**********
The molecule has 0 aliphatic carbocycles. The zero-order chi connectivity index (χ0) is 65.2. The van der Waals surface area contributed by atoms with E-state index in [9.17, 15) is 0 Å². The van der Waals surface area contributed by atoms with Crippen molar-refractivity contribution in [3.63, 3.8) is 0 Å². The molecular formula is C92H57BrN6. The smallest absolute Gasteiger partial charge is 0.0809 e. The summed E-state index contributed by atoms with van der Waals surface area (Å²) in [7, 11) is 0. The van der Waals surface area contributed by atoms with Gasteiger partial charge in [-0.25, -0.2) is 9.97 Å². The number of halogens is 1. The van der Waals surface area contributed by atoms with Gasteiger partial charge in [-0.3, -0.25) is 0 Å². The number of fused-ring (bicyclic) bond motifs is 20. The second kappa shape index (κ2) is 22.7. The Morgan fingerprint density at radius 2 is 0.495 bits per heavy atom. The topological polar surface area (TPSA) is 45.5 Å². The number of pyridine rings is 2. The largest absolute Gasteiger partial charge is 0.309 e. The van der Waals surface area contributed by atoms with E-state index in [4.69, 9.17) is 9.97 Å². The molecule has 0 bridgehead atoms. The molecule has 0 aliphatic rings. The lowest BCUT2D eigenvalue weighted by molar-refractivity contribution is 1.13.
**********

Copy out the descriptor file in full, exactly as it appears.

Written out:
The molecule has 0 aliphatic carbocycles. The zero-order chi connectivity index (χ0) is 65.2. The van der Waals surface area contributed by atoms with E-state index in [9.17, 15) is 0 Å². The van der Waals surface area contributed by atoms with Crippen molar-refractivity contribution in [3.63, 3.8) is 0 Å². The molecular formula is C92H57BrN6. The smallest absolute Gasteiger partial charge is 0.0809 e. The summed E-state index contributed by atoms with van der Waals surface area (Å²) in [7, 11) is 0. The van der Waals surface area contributed by atoms with Gasteiger partial charge in [-0.25, -0.2) is 9.97 Å². The number of halogens is 1. The van der Waals surface area contributed by atoms with Gasteiger partial charge in [-0.3, -0.25) is 0 Å². The number of fused-ring (bicyclic) bond motifs is 20. The second kappa shape index (κ2) is 22.7. The Morgan fingerprint density at radius 2 is 0.495 bits per heavy atom. The topological polar surface area (TPSA) is 45.5 Å². The number of pyridine rings is 2. The largest absolute Gasteiger partial charge is 0.309 e. The van der Waals surface area contributed by atoms with E-state index in [4.69, 9.17) is 9.97 Å². The molecule has 0 bridgehead atoms. The molecule has 0 aliphatic rings. The lowest BCUT2D eigenvalue weighted by molar-refractivity contribution is 1.13.